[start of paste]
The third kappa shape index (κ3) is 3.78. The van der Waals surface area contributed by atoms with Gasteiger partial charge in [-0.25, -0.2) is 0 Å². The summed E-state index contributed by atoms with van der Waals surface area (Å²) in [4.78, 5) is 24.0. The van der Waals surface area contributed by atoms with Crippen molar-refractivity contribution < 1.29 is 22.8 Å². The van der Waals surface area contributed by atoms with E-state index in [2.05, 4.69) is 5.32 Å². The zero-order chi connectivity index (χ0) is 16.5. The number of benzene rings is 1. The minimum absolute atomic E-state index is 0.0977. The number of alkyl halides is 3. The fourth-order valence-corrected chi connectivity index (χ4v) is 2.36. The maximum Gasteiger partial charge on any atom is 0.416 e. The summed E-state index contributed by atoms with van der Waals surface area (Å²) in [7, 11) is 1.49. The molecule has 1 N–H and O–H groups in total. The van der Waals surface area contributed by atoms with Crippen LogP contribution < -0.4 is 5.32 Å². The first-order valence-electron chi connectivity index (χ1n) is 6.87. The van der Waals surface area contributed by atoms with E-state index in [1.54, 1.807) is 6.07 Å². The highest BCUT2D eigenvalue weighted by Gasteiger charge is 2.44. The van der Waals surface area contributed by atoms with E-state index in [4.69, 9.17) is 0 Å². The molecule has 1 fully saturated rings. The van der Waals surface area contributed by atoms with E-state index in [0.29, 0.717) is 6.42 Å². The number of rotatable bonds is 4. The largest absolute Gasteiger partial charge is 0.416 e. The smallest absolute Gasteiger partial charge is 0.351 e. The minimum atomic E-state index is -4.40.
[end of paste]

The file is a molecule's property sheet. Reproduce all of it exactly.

The third kappa shape index (κ3) is 3.78. The van der Waals surface area contributed by atoms with Gasteiger partial charge in [-0.25, -0.2) is 0 Å². The summed E-state index contributed by atoms with van der Waals surface area (Å²) in [4.78, 5) is 24.0. The van der Waals surface area contributed by atoms with Crippen molar-refractivity contribution < 1.29 is 22.8 Å². The van der Waals surface area contributed by atoms with E-state index in [2.05, 4.69) is 5.32 Å². The zero-order chi connectivity index (χ0) is 16.5. The number of benzene rings is 1. The minimum absolute atomic E-state index is 0.0977. The number of alkyl halides is 3. The fourth-order valence-corrected chi connectivity index (χ4v) is 2.36. The maximum Gasteiger partial charge on any atom is 0.416 e. The summed E-state index contributed by atoms with van der Waals surface area (Å²) in [7, 11) is 1.49. The molecule has 1 N–H and O–H groups in total. The van der Waals surface area contributed by atoms with Crippen LogP contribution < -0.4 is 5.32 Å². The first-order valence-electron chi connectivity index (χ1n) is 6.87. The van der Waals surface area contributed by atoms with E-state index in [1.54, 1.807) is 6.07 Å². The highest BCUT2D eigenvalue weighted by Gasteiger charge is 2.44. The van der Waals surface area contributed by atoms with E-state index in [4.69, 9.17) is 0 Å². The molecule has 1 fully saturated rings. The van der Waals surface area contributed by atoms with E-state index in [0.29, 0.717) is 6.42 Å². The number of rotatable bonds is 4. The largest absolute Gasteiger partial charge is 0.416 e. The smallest absolute Gasteiger partial charge is 0.351 e. The minimum atomic E-state index is -4.40.